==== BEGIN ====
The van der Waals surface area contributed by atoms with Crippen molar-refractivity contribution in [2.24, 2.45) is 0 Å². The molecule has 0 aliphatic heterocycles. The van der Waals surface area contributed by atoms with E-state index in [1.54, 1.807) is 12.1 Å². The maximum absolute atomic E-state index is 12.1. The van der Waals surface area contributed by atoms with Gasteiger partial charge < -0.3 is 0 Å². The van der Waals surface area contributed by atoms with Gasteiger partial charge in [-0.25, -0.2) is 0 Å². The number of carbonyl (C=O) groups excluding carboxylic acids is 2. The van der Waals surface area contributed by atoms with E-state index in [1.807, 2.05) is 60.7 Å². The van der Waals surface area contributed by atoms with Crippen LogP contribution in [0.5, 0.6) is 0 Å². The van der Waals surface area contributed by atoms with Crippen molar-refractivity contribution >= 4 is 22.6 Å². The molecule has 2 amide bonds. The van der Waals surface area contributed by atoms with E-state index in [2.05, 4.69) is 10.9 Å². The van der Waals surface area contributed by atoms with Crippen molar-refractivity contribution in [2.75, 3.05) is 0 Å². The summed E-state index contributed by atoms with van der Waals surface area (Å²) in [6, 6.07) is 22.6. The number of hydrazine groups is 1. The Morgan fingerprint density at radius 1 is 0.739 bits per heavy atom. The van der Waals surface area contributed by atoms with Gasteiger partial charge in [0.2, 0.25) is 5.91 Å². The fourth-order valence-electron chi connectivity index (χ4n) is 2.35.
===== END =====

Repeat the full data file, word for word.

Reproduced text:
The van der Waals surface area contributed by atoms with Crippen molar-refractivity contribution in [2.24, 2.45) is 0 Å². The molecule has 0 aliphatic heterocycles. The van der Waals surface area contributed by atoms with E-state index in [1.54, 1.807) is 12.1 Å². The maximum absolute atomic E-state index is 12.1. The van der Waals surface area contributed by atoms with Gasteiger partial charge < -0.3 is 0 Å². The van der Waals surface area contributed by atoms with Gasteiger partial charge in [-0.25, -0.2) is 0 Å². The number of carbonyl (C=O) groups excluding carboxylic acids is 2. The van der Waals surface area contributed by atoms with E-state index in [1.807, 2.05) is 60.7 Å². The van der Waals surface area contributed by atoms with Crippen LogP contribution in [0.5, 0.6) is 0 Å². The van der Waals surface area contributed by atoms with Crippen molar-refractivity contribution >= 4 is 22.6 Å². The molecule has 2 amide bonds. The van der Waals surface area contributed by atoms with E-state index in [2.05, 4.69) is 10.9 Å². The van der Waals surface area contributed by atoms with Crippen molar-refractivity contribution in [2.75, 3.05) is 0 Å². The summed E-state index contributed by atoms with van der Waals surface area (Å²) in [6, 6.07) is 22.6. The number of hydrazine groups is 1. The Morgan fingerprint density at radius 1 is 0.739 bits per heavy atom. The van der Waals surface area contributed by atoms with Gasteiger partial charge in [0.2, 0.25) is 5.91 Å². The fourth-order valence-electron chi connectivity index (χ4n) is 2.35.